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The Lacoste Logo Has Been Temporarily Replaced With Endangered Species

Image Source: Lacoste
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Lacoste has made the decision to replace the iconic crocodile logo for a special limited-edition collection.

Instead of the well-known logo, polo shirts from the collection will have endangered animals on them—and the number of shirts made will correspond to how many of each species still exist in the wild.

The collection is designed to support a “Save the Species Program” put forth by the International Union For Conservation.

The Lacoste x Save Our Species effort includes:

1. The Burmese Roofed Turtle

Image Source: Lacoste

The future of the colorful freshwater turtle, which is native to Burma, isn’t looking so good. There are only about 40 left in the wild because of a demand for their eggs. Man is considered its top predator.

2. The Vaquita, which is also known as the Gulf of California porpoise

Image Source: Lacoste

The vaquita is a solitary mammal, and it enjoys swimming leisurely in shallow waters. On average, it weighs almost 50 kilograms. Lengthwise, it is about 1.5 meters. Because of shrimp gillnets—in which the creature often gets entangled—there are only about 30 of them remaining in the wild.

3. Javan Rhinos

Image Source: Lacoste

A quiet and also solitary animal, Javan Rhinos are quite rare, and they can currently only be found in Indonesia. The species is under the protection of what is known as the Rhino Protection Unit.

There are only 67 left in the wild because they have a low reproduction rate and because of poaching. Hunters want their horns.

4. The Northern Sportive Lemur

Image Source: Lacoste

The average northern sportive lemur weighs less than two pounds. Lengthwise, it measures only 50 centimeters. There are only about 50 left in the wild because of poaching as well as the destruction of the creature’s habitat. The critically-endangered species can be found in northern Madagascar’s dry forests.

5. The Kakapo

Image Source: Lacoste

The kakapo is a flightless and nocturnal parrot with green and brown plumage. The bird is native to New Zealand and can be as large as 60 centimeters.

There are only about 157 of them left in the wild.

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The bird is notable because the male of the species lets out a powerful “boom” call in order to attract the females of the species.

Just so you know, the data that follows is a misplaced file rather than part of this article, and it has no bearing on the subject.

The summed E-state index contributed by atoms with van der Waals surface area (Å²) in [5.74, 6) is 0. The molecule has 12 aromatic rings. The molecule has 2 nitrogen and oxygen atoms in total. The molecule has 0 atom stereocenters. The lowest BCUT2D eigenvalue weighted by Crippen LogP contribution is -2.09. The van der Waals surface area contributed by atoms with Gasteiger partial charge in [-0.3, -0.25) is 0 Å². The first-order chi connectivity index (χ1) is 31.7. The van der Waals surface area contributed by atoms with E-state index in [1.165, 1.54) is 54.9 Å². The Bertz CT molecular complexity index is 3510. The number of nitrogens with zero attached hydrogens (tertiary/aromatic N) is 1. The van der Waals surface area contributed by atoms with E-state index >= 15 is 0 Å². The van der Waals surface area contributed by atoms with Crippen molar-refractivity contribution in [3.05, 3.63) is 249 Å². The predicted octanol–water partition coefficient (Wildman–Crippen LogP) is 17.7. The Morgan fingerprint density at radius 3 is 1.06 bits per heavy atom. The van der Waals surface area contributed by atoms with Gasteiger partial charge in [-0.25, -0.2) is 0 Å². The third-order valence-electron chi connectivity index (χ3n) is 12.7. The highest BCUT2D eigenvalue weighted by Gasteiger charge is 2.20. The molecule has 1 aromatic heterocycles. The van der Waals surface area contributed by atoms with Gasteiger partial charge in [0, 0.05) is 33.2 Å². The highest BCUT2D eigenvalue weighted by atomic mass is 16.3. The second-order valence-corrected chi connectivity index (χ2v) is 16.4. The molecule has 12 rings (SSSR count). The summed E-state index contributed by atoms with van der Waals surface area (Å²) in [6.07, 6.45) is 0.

6. The Cao-vit Gibbon

Image Source: Lacoste

If you’ve never heard of the Cao-vit Gibbon, there’s a reason for that. It is actually one of the rarest creatures on the planet. They’re interesting because they manage to swing from branch to branch despite weighing between five and 10 kilograms—and they do so with great agility.

Sadly, there are only about 150 of the apes left in the wild. They can be found in a forest located at the border between Vietnam and China. Deforestation is destroying the ape’s habitat.

7. The Saola

Image Source: Lacoste

The herbivore, who leads a quiet and solitary life in the mountains and forests of Laos and Vietnam, is one of the few large mammals that is actually in critical danger in regard to its own extinction.

There are only about 250 left on the planet. The survival of the species is in question due to poaching in the area.

8. The California Condor

Image Source: Lacoste

Believed to be the largest flying bird in America, the California Condor has a wingspan that can be as large as three meters.

It has a bald head that is red-orange, and its body is covered by black feathers.

There are only 231 California Condors left in the wild. Their survival as a species is threatened by human-created garbage and also lead poisoning.

9. The Sumatran Tiger

Image Source: Lacoste

This particular subspecies of tiger is distinct from other tigers. It can weigh as much as 100 kilograms and be two meters long. It can be found in Indonesia.

There are 350 of the tigers left in the wild, and it may go extinct due to deforestation as well as poaching.

10. The Anegada Ground Iguana

Image Source: Lacoste

The Anegada Ground Iguana calls the Island of Anegada its home. It is an herbivore that can weigh as much as six kilograms.

Agriculture is the primary reason that there are only about 450 of them left on the planet. Certain animals, such as feral dogs, also eat them.

If you’re interested in learning more about the species discussed in this article, visit http://www.saveourspecies.org/

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Written by Kevin Barrett

Kevin Barrett is an award-winning reporter currently residing in one of the many suburbs of Philadelphia. In addition to working in journalism, he was worked in higher education and logistics. He is single, but does have a distracting little dog who keeps him from achieving maximum productivity.

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